Senate reportedly schedules floor vote to confirm Marty Walsh as labor secretary

The longtime Dorchester native may finally be headed to Washington, D.C.

Boston Mayor Marty Walsh during a press conference Tuesday. Stuart Cahill / Pool

The unexpectedly long wait is apparently over — in 10 days, at least.

The U.S. Senate has scheduled a floor vote on Boston Mayor Marty Walsh’s nomination to be President Joe Biden’s labor secretary on March 22, WCVB and the Boston Herald reported Friday afternoon.

Walsh’s office said they could not immediately confirm the news, noting that a vote had yet to be formally scheduled. The 53-year-old Dorchester native is widely expected to be confirmed when the vote does take place.

The news Friday comes after weeks of waiting in Boston political circles, after Walsh cruised through a Feb. 4 hearing before the Senate Committee on Health, Education, Labor, and Pensions, which advanced his nomination one week later on a bipartisan 18-4 vote.


However, the process subsequently stalled, as the Senate took up former President Donald Trump’s second impeachment trial and debated a massive $1.9 trillion COVID-19 relief bill. With a 50-50 partisan split in the Senate, the confirmation of Biden’s Cabinet was taking place at the slowest rate in modern history, the Associated Press reported last week.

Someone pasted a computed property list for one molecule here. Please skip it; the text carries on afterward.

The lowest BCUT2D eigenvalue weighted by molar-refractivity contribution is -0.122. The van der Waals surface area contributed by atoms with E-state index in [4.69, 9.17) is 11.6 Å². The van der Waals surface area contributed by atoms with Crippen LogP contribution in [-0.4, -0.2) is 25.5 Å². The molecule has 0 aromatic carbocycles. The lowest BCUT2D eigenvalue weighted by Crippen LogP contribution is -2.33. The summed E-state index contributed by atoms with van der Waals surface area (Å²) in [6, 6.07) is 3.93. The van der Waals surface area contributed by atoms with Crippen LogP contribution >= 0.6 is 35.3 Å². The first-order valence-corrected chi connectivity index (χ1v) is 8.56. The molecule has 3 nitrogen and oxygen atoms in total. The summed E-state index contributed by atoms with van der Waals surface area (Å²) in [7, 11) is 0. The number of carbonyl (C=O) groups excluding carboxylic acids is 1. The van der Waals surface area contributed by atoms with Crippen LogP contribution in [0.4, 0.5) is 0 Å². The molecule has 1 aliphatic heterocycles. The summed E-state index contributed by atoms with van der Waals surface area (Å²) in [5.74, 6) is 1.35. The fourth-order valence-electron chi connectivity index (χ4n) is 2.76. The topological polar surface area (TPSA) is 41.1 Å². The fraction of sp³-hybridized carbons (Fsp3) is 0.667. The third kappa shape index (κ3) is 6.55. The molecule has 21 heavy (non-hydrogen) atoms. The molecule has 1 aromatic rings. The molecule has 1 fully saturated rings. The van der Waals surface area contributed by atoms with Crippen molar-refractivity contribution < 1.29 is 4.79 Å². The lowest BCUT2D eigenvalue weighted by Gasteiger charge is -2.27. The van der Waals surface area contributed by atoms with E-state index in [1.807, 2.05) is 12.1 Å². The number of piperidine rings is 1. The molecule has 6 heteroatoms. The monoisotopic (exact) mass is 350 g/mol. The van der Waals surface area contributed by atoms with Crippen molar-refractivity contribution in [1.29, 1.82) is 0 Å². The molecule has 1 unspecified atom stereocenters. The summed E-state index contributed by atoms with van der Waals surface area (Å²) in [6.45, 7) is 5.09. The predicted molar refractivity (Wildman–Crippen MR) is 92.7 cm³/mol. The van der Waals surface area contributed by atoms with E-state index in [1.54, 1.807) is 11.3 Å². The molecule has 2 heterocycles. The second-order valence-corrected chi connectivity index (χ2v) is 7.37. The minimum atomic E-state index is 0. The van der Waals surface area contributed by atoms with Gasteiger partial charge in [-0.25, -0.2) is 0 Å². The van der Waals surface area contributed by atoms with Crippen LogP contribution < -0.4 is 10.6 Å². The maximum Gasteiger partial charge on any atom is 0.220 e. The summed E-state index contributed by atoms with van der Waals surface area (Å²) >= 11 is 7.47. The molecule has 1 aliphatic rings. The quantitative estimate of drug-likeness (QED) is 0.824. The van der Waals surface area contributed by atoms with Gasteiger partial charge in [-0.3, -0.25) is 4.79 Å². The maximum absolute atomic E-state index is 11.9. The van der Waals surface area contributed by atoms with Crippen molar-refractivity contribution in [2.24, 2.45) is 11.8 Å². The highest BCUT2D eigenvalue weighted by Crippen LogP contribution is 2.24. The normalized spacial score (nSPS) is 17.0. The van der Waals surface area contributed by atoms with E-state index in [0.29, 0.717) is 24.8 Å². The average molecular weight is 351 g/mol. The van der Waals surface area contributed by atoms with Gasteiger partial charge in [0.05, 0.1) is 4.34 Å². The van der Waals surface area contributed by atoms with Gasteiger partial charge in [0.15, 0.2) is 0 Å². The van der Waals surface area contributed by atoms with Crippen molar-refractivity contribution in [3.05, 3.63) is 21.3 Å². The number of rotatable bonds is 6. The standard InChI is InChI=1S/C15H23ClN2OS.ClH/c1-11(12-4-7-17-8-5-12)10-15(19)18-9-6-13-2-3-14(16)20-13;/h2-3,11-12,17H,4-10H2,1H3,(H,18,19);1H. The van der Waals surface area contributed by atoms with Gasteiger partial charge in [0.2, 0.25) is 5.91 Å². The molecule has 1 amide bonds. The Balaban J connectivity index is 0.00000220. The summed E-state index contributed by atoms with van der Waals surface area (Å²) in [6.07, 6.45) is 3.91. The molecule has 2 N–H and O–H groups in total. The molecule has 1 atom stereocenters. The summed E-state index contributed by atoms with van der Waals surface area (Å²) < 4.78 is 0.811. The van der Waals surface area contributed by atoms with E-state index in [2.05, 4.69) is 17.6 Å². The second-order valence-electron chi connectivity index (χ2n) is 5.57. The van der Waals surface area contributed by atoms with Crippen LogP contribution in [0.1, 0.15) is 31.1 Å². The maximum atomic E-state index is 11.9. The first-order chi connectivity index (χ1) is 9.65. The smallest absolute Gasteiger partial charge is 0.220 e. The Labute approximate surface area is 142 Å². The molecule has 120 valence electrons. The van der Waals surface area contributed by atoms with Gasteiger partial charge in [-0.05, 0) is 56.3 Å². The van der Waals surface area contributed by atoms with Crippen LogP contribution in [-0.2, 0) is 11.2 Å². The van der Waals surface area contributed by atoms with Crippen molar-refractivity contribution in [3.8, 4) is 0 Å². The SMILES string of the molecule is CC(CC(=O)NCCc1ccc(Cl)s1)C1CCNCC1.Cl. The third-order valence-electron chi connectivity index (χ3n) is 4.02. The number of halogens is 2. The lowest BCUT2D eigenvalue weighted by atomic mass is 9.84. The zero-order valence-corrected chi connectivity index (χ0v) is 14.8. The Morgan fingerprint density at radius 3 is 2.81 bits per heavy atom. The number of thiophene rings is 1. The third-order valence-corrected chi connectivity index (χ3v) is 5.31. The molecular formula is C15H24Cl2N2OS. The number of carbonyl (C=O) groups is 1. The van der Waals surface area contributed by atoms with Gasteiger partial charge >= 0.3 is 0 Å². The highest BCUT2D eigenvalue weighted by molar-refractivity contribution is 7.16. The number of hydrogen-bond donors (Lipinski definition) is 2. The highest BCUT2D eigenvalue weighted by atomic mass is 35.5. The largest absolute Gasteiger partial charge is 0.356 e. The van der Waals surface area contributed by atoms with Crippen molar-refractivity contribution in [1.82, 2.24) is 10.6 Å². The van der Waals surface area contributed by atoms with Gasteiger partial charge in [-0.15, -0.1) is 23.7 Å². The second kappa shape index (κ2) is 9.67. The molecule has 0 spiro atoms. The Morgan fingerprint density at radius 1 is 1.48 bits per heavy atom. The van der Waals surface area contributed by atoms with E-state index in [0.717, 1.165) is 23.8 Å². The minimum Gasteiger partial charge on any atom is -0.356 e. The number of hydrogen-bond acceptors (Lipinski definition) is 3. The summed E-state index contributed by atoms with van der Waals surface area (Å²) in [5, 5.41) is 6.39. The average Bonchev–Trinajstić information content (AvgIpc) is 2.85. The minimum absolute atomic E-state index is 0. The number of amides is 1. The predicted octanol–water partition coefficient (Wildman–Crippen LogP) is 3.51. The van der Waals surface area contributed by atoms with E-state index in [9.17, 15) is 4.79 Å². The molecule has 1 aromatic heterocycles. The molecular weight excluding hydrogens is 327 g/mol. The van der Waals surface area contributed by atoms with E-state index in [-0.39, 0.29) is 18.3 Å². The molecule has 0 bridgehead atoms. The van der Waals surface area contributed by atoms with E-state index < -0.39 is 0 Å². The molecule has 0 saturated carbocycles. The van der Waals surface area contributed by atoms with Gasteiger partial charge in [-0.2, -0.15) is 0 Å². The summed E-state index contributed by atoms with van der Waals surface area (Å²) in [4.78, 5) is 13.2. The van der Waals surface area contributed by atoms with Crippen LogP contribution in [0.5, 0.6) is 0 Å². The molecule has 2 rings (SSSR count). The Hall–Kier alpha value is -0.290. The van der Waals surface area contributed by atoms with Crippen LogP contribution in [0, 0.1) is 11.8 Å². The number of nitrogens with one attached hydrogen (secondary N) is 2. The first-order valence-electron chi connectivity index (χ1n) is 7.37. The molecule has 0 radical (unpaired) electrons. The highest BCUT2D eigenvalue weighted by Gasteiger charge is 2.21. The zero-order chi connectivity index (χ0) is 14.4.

However, Politico reported Wednesday that the Senate plans to pick up the pace in the coming days and weeks, with the impeachment trials and COVID-19 bill off their plate.

According to the Center for Presidential Transition, Walsh is one of just three of Biden’s 15 Cabinet secretaries who had yet to be confirmed as of Friday.


The delay recently rendered moot a home rule petition approved by city and state lawmakers to avoid a special election, ahead of Boston’s regularly scheduled elections later this year, if Walsh left office before March 5.

If and when Walsh does leave, Boston City Council President Kim Janey will fill his spot as acting mayor until a winner is certified following the mayoral election in November (the city will also hold a preliminary election in September to narrow down the increasingly crowded field). Janey will be the first woman and first person of color to lead Boston.

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